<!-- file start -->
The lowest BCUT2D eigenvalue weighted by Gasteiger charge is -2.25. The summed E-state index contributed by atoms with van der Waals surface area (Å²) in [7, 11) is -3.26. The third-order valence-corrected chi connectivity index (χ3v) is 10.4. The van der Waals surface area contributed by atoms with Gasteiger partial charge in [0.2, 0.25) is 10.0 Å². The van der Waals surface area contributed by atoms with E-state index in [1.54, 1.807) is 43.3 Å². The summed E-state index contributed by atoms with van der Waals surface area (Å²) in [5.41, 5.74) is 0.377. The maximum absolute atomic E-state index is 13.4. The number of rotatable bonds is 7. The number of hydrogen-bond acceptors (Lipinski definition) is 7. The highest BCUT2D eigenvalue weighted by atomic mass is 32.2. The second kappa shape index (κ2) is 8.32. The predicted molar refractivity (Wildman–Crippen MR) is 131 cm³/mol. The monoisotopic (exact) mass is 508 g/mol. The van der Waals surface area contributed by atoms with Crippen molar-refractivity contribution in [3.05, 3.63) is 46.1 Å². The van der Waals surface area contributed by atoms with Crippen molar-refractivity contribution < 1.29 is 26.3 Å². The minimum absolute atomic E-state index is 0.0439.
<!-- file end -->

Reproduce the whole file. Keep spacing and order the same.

The lowest BCUT2D eigenvalue weighted by Gasteiger charge is -2.25. The summed E-state index contributed by atoms with van der Waals surface area (Å²) in [7, 11) is -3.26. The third-order valence-corrected chi connectivity index (χ3v) is 10.4. The van der Waals surface area contributed by atoms with Gasteiger partial charge in [0.2, 0.25) is 10.0 Å². The van der Waals surface area contributed by atoms with E-state index in [1.54, 1.807) is 43.3 Å². The summed E-state index contributed by atoms with van der Waals surface area (Å²) in [5.41, 5.74) is 0.377. The maximum absolute atomic E-state index is 13.4. The number of rotatable bonds is 7. The number of hydrogen-bond acceptors (Lipinski definition) is 7. The highest BCUT2D eigenvalue weighted by atomic mass is 32.2. The second kappa shape index (κ2) is 8.32. The predicted molar refractivity (Wildman–Crippen MR) is 131 cm³/mol. The monoisotopic (exact) mass is 508 g/mol. The van der Waals surface area contributed by atoms with Crippen molar-refractivity contribution in [3.05, 3.63) is 46.1 Å². The van der Waals surface area contributed by atoms with Crippen molar-refractivity contribution < 1.29 is 26.3 Å². The minimum absolute atomic E-state index is 0.0439.